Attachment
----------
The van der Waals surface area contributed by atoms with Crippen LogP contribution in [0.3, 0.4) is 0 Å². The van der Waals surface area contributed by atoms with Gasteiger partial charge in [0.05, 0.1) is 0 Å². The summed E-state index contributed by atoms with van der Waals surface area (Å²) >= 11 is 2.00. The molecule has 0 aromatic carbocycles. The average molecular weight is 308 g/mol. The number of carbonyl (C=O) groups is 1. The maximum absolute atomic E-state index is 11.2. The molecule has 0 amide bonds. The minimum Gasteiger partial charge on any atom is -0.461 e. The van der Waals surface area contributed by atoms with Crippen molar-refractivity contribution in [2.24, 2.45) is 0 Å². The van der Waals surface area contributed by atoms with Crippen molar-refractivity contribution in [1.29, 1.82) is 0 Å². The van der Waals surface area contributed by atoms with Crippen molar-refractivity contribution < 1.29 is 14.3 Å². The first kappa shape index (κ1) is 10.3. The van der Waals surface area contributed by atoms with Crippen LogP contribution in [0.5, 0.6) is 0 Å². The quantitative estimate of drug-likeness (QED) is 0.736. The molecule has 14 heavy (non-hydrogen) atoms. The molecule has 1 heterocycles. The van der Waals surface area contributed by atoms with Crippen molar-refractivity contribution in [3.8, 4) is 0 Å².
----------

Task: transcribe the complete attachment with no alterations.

The van der Waals surface area contributed by atoms with Crippen LogP contribution in [0.3, 0.4) is 0 Å². The van der Waals surface area contributed by atoms with Gasteiger partial charge in [0.05, 0.1) is 0 Å². The summed E-state index contributed by atoms with van der Waals surface area (Å²) >= 11 is 2.00. The molecule has 0 aromatic carbocycles. The average molecular weight is 308 g/mol. The number of carbonyl (C=O) groups is 1. The maximum absolute atomic E-state index is 11.2. The molecule has 0 amide bonds. The minimum Gasteiger partial charge on any atom is -0.461 e. The van der Waals surface area contributed by atoms with Crippen molar-refractivity contribution in [2.24, 2.45) is 0 Å². The van der Waals surface area contributed by atoms with Crippen molar-refractivity contribution in [1.29, 1.82) is 0 Å². The van der Waals surface area contributed by atoms with Crippen molar-refractivity contribution < 1.29 is 14.3 Å². The first kappa shape index (κ1) is 10.3. The van der Waals surface area contributed by atoms with Crippen LogP contribution in [0.5, 0.6) is 0 Å². The quantitative estimate of drug-likeness (QED) is 0.736. The molecule has 14 heavy (non-hydrogen) atoms. The molecule has 1 heterocycles. The van der Waals surface area contributed by atoms with Crippen molar-refractivity contribution in [3.8, 4) is 0 Å².